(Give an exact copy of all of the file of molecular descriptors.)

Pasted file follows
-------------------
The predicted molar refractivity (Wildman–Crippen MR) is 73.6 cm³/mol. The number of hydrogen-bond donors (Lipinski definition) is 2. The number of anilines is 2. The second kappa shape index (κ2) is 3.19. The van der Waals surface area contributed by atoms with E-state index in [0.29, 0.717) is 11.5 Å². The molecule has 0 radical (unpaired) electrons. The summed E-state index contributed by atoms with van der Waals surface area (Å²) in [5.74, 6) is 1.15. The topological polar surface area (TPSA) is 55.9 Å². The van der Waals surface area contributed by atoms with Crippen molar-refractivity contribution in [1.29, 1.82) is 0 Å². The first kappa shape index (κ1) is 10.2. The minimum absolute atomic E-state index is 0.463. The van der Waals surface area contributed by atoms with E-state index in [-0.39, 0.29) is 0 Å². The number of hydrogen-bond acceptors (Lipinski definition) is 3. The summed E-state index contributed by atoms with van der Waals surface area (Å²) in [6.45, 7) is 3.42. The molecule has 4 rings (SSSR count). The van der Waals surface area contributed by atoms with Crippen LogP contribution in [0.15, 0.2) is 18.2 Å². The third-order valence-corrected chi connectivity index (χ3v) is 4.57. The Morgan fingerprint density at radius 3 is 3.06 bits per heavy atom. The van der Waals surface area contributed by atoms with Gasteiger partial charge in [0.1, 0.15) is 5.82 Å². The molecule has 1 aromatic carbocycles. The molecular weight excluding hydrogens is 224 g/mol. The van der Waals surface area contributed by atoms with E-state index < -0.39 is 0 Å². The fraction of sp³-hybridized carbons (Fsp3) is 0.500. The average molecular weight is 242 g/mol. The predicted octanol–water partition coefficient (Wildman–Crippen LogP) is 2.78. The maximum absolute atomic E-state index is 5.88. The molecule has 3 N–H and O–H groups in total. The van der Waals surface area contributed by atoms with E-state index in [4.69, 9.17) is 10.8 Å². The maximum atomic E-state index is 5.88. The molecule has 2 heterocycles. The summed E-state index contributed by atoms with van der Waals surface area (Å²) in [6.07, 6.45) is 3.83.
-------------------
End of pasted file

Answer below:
The predicted molar refractivity (Wildman–Crippen MR) is 73.6 cm³/mol. The number of hydrogen-bond donors (Lipinski definition) is 2. The number of anilines is 2. The second kappa shape index (κ2) is 3.19. The van der Waals surface area contributed by atoms with E-state index in [0.29, 0.717) is 11.5 Å². The molecule has 0 radical (unpaired) electrons. The summed E-state index contributed by atoms with van der Waals surface area (Å²) in [5.74, 6) is 1.15. The topological polar surface area (TPSA) is 55.9 Å². The van der Waals surface area contributed by atoms with Crippen molar-refractivity contribution in [1.29, 1.82) is 0 Å². The first kappa shape index (κ1) is 10.2. The minimum absolute atomic E-state index is 0.463. The van der Waals surface area contributed by atoms with E-state index in [-0.39, 0.29) is 0 Å². The number of hydrogen-bond acceptors (Lipinski definition) is 3. The summed E-state index contributed by atoms with van der Waals surface area (Å²) in [6.45, 7) is 3.42. The molecule has 4 rings (SSSR count). The van der Waals surface area contributed by atoms with Crippen LogP contribution in [0.15, 0.2) is 18.2 Å². The third-order valence-corrected chi connectivity index (χ3v) is 4.57. The Morgan fingerprint density at radius 3 is 3.06 bits per heavy atom. The van der Waals surface area contributed by atoms with Gasteiger partial charge in [0.1, 0.15) is 5.82 Å². The molecule has 1 aromatic carbocycles. The molecular weight excluding hydrogens is 224 g/mol. The van der Waals surface area contributed by atoms with E-state index < -0.39 is 0 Å². The fraction of sp³-hybridized carbons (Fsp3) is 0.500. The average molecular weight is 242 g/mol. The predicted octanol–water partition coefficient (Wildman–Crippen LogP) is 2.78. The maximum absolute atomic E-state index is 5.88. The molecule has 3 N–H and O–H groups in total. The van der Waals surface area contributed by atoms with E-state index in [4.69, 9.17) is 10.8 Å². The maximum atomic E-state index is 5.88. The molecule has 2 heterocycles. The summed E-state index contributed by atoms with van der Waals surface area (Å²) in [6.07, 6.45) is 3.83.